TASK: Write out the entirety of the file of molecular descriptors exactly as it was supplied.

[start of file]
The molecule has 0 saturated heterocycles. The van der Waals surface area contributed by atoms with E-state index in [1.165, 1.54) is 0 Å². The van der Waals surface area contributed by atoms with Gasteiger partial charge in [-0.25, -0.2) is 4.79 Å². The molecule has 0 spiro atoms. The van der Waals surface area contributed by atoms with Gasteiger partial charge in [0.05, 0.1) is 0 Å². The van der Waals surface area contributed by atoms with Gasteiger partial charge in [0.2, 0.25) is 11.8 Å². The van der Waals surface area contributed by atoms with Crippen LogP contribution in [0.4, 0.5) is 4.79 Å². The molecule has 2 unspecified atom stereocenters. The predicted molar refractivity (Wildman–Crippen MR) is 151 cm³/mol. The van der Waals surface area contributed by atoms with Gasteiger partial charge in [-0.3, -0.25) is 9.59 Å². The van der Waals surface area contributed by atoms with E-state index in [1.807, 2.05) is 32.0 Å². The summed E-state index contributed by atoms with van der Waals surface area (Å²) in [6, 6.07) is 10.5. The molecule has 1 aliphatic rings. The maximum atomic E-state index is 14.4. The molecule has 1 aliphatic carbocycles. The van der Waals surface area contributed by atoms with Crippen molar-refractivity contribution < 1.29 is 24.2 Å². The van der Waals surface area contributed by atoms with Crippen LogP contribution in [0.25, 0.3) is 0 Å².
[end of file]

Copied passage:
The molecule has 0 saturated heterocycles. The van der Waals surface area contributed by atoms with E-state index in [1.165, 1.54) is 0 Å². The van der Waals surface area contributed by atoms with Gasteiger partial charge in [-0.25, -0.2) is 4.79 Å². The molecule has 0 spiro atoms. The van der Waals surface area contributed by atoms with Gasteiger partial charge in [0.05, 0.1) is 0 Å². The van der Waals surface area contributed by atoms with Gasteiger partial charge in [0.2, 0.25) is 11.8 Å². The van der Waals surface area contributed by atoms with Crippen LogP contribution in [0.4, 0.5) is 4.79 Å². The molecule has 2 unspecified atom stereocenters. The predicted molar refractivity (Wildman–Crippen MR) is 151 cm³/mol. The van der Waals surface area contributed by atoms with Gasteiger partial charge in [-0.3, -0.25) is 9.59 Å². The van der Waals surface area contributed by atoms with E-state index in [1.807, 2.05) is 32.0 Å². The summed E-state index contributed by atoms with van der Waals surface area (Å²) in [6, 6.07) is 10.5. The molecule has 1 aliphatic rings. The maximum atomic E-state index is 14.4. The molecule has 1 aliphatic carbocycles. The van der Waals surface area contributed by atoms with Crippen molar-refractivity contribution < 1.29 is 24.2 Å². The van der Waals surface area contributed by atoms with Crippen LogP contribution in [0.25, 0.3) is 0 Å².